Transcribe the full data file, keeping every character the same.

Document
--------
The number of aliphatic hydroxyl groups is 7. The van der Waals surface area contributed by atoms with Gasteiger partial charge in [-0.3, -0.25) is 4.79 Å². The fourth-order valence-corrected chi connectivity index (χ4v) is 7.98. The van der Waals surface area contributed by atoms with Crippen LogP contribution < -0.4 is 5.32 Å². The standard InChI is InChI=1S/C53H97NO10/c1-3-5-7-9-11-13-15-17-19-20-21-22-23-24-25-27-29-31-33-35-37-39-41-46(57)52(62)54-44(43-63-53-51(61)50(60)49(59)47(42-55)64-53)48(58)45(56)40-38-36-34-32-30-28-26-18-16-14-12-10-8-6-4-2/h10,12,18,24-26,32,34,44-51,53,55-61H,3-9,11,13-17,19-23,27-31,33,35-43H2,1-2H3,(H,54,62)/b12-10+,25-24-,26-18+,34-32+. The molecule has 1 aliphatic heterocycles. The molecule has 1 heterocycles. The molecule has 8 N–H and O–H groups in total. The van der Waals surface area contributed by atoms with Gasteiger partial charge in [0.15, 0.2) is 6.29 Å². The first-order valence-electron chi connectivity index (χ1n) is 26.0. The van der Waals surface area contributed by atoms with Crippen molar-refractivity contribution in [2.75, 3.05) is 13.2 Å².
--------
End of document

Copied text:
The number of aliphatic hydroxyl groups is 7. The van der Waals surface area contributed by atoms with Gasteiger partial charge in [-0.3, -0.25) is 4.79 Å². The fourth-order valence-corrected chi connectivity index (χ4v) is 7.98. The van der Waals surface area contributed by atoms with Crippen LogP contribution < -0.4 is 5.32 Å². The standard InChI is InChI=1S/C53H97NO10/c1-3-5-7-9-11-13-15-17-19-20-21-22-23-24-25-27-29-31-33-35-37-39-41-46(57)52(62)54-44(43-63-53-51(61)50(60)49(59)47(42-55)64-53)48(58)45(56)40-38-36-34-32-30-28-26-18-16-14-12-10-8-6-4-2/h10,12,18,24-26,32,34,44-51,53,55-61H,3-9,11,13-17,19-23,27-31,33,35-43H2,1-2H3,(H,54,62)/b12-10+,25-24-,26-18+,34-32+. The molecule has 1 aliphatic heterocycles. The molecule has 1 heterocycles. The molecule has 8 N–H and O–H groups in total. The van der Waals surface area contributed by atoms with Gasteiger partial charge in [0.15, 0.2) is 6.29 Å². The first-order valence-electron chi connectivity index (χ1n) is 26.0. The van der Waals surface area contributed by atoms with Crippen molar-refractivity contribution in [2.75, 3.05) is 13.2 Å².